As a child, when I'd go to large family get-togethers, my older relatives would take over a part of the living room, sitting on older chairs, to talk about the old days, in the Old Country. They spoke an extremely old language, the last to survive on its branch of Indo-European.

I didn't understand Western Armenian then, and I don't now. To me, it sounded like a series of guttural scrapes and growls strung together with something that was not quite Russian but also not quite Turkish (I later learned that it was on a completely different branch from Russian, and not related at all to Turkish - it just had a lot of Turkish borrowings given our family's Anatolian history).

One by one, those messengers from the Old Country died, including the last person from the generation that survived the genocide. Only my grandfather and great aunt (whom I haven't seen since 2000) were left. And then my grandfather recently passed away as well.

Grandpa didn't just not teach his children Armenian, he actively refused to do so. We were close and I loved him dearly, but that is the truth. When he moved to America he made himself as American as he could possibly be, and that included speaking English and having children who spoke it too. He didn't even like talking about his early years in Athens. He did such a good job that you wouldn't have known English wasn't his first - or even his second - language unless he told you, which he wasn't likely to do.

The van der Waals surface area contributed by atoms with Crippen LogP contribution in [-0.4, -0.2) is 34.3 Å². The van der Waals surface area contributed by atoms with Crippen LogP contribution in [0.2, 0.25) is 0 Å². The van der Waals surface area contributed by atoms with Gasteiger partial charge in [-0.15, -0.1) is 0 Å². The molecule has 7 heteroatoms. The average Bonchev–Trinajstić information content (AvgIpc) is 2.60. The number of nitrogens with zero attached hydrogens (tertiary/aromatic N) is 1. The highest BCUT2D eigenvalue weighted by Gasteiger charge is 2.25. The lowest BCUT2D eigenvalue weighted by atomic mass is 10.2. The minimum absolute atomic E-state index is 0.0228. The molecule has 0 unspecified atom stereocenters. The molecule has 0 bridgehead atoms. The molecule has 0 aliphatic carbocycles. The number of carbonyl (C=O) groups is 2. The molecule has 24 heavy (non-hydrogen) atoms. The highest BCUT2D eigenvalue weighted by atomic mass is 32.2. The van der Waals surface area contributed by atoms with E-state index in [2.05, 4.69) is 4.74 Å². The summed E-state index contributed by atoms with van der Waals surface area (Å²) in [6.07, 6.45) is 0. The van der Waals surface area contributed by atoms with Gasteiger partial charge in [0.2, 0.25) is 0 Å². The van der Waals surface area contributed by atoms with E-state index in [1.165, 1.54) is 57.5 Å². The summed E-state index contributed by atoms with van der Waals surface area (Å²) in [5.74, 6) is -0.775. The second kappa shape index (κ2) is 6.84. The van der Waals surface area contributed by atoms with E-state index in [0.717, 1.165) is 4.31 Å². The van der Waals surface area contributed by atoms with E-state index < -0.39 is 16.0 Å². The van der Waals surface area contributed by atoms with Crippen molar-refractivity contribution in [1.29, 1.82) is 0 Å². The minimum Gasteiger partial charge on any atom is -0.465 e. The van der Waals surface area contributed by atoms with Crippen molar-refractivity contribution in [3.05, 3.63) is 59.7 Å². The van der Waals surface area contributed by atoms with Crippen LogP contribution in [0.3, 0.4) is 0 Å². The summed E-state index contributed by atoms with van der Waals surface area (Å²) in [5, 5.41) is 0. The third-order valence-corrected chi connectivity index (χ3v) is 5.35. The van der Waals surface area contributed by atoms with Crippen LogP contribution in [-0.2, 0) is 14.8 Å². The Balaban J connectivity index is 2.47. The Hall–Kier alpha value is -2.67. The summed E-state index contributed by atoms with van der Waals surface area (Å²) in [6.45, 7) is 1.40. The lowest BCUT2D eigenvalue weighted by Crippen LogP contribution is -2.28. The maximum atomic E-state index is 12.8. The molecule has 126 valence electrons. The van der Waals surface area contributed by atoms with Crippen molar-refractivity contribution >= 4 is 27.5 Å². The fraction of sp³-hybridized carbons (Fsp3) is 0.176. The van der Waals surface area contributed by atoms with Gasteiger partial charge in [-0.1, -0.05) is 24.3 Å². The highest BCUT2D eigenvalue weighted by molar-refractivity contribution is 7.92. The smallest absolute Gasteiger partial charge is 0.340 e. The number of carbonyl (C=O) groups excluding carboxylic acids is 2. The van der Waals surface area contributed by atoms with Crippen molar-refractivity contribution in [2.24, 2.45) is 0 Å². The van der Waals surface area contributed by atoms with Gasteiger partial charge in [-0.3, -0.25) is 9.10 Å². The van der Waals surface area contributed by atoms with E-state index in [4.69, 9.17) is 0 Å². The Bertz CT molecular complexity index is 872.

I never understood what it was I'd lost by not learning Armenian until I went to Turkey (and later to Armenia), passing through the ancestral hometowns of both my great grandfather and grandmother in the deep south, around Tarsus and Hatay. I lost a connection to the Armenians still there, only some of whom spoke English. I lost all of the details of the stories I'd learned as a child - about the genocide, the resistance on Musa Dagh, all the personal bits. Not just the cultural stories, but the personal details that involved my actual relatives. My grandpa didn't like talking about it, and my great grandmother died before I cultivated an interest (and there was a language barrier, as well). The stone engravings on the Armenian church in Vakifli. The old songs, which I could understand translations of but not really understand.